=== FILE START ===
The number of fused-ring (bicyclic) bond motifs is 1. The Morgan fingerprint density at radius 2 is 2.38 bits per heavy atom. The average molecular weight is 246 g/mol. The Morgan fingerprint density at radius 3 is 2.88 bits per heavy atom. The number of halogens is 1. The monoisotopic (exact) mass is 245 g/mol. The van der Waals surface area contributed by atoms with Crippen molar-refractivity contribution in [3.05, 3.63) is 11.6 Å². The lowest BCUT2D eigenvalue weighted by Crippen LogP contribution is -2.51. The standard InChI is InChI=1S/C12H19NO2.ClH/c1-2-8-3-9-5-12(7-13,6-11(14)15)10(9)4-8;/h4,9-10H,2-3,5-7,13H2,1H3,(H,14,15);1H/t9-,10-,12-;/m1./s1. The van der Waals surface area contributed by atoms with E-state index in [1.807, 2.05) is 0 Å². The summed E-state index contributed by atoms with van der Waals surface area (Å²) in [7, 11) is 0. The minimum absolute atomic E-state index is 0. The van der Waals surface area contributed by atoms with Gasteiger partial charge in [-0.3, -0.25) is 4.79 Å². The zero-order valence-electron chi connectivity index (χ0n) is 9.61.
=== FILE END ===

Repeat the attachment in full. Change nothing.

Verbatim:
The number of fused-ring (bicyclic) bond motifs is 1. The Morgan fingerprint density at radius 2 is 2.38 bits per heavy atom. The average molecular weight is 246 g/mol. The Morgan fingerprint density at radius 3 is 2.88 bits per heavy atom. The number of halogens is 1. The monoisotopic (exact) mass is 245 g/mol. The van der Waals surface area contributed by atoms with Crippen molar-refractivity contribution in [3.05, 3.63) is 11.6 Å². The lowest BCUT2D eigenvalue weighted by Crippen LogP contribution is -2.51. The standard InChI is InChI=1S/C12H19NO2.ClH/c1-2-8-3-9-5-12(7-13,6-11(14)15)10(9)4-8;/h4,9-10H,2-3,5-7,13H2,1H3,(H,14,15);1H/t9-,10-,12-;/m1./s1. The van der Waals surface area contributed by atoms with E-state index in [1.807, 2.05) is 0 Å². The summed E-state index contributed by atoms with van der Waals surface area (Å²) in [7, 11) is 0. The minimum absolute atomic E-state index is 0. The van der Waals surface area contributed by atoms with Gasteiger partial charge in [-0.3, -0.25) is 4.79 Å². The zero-order valence-electron chi connectivity index (χ0n) is 9.61.